Those two people had a young child, just eighteen months old, when Mr. ThreeYear was laid off the first time. And that child was not two and a half when Mr. ThreeYear was laid off the second time. Those two people had credit card debt, car payments, a lifestyle they couldn’t afford, very little equity in their homes, and little understanding of how to create and maintain wealth.
The people our past selves have turned into have spent the succeeding twelve years making decisions that have put us on very different financial footing than we had then. Does that mean we don’t face anxiety and uncertainty about the future? Of course not. But it means we face much less than we did in 2008, when we tiptoed precariously close to the edge of our financial means, and the swift and insistent winds of the Housing Bubble Crash threatened to blow us over the edge.
Now we sit far from the edge of our financial means. There’s a wide safety barrier that has taken the better part of 12 years to erect, and I feel gratitude for that barrier, and for the small measures of security it has brought during these tough times.
Why did I say I felt smug? Honestly, sometimes it feels trying to watch those around me enjoy lavish lifestyles and feel like some of the few who practice restraint. “Are we overly cautious,” I’ve found myself thinking, “missing out on the better parts of life while we’re young only to retire with more money than we’ll ever be able to spend later?” What a nice problem that would be, no?
I don’t know if you’ve ever felt frustrated when it seems like you’re making good money choices, and watch others spend unrestrainedly with seemingly no consequences, but I have. Spending less than you earn is such an exercise in delayed gratification that you have plenty of time to doubt your choices along the way.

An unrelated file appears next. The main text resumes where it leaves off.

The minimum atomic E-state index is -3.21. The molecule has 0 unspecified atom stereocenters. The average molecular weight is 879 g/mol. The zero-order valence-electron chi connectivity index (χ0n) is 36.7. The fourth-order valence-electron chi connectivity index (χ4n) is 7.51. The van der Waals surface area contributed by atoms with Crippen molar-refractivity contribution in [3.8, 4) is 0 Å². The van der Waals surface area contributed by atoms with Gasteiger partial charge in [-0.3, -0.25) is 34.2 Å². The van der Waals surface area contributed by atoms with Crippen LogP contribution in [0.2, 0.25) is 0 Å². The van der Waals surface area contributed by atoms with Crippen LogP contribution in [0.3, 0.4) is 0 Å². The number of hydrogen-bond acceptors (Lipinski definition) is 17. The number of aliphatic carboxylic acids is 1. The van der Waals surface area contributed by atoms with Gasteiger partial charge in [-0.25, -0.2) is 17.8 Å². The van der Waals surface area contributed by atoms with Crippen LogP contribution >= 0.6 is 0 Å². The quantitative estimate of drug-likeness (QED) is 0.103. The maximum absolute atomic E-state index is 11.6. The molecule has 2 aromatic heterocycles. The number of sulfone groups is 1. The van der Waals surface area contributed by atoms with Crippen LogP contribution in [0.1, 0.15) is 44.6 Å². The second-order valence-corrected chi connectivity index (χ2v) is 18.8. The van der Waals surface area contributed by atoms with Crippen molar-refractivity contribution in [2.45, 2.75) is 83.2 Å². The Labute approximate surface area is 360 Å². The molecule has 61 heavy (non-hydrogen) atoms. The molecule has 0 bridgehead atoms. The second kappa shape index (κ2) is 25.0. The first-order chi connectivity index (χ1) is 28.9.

So I spent a few minutes patting myself on the back for all those years of delayed gratification that have helped us sleep a little better during these times. And having the ability to give to those family members and charities who’ve needed extra help in the past few weeks has been a really nice feeling.
Now that the stock market’s picked up slightly, the ThreeYears are 94% of the way to our goal of doubling our net worth we started with back in 2017. I was aiming to get there at the end of 2019, and I think we would have if we hadn’t moved, but it has been worth it. It has been so worth it, especially now.
Honestly, if I had to be stuck in New Hampshire in a quarantine during these, the bleakest and most endless months of the year, there’s no telling what would have happened. Instead, we get to take walks amidst yards riotous with bloom. We enjoy weather in the 60s and 70s and get tanned on the beach in April.
This quarantine has been a good reminder to practice gratitude. Life is slower, and these rhythms have given me time to pick up my journal and record my blessings, instead of focusing on what we don’t have or looking at what others do.
Parts are hard–teaching online with so many preps and different levels to grade has been killer–but I keep taking it day by day, week by week.
How are things with you? I’d love to hear from you.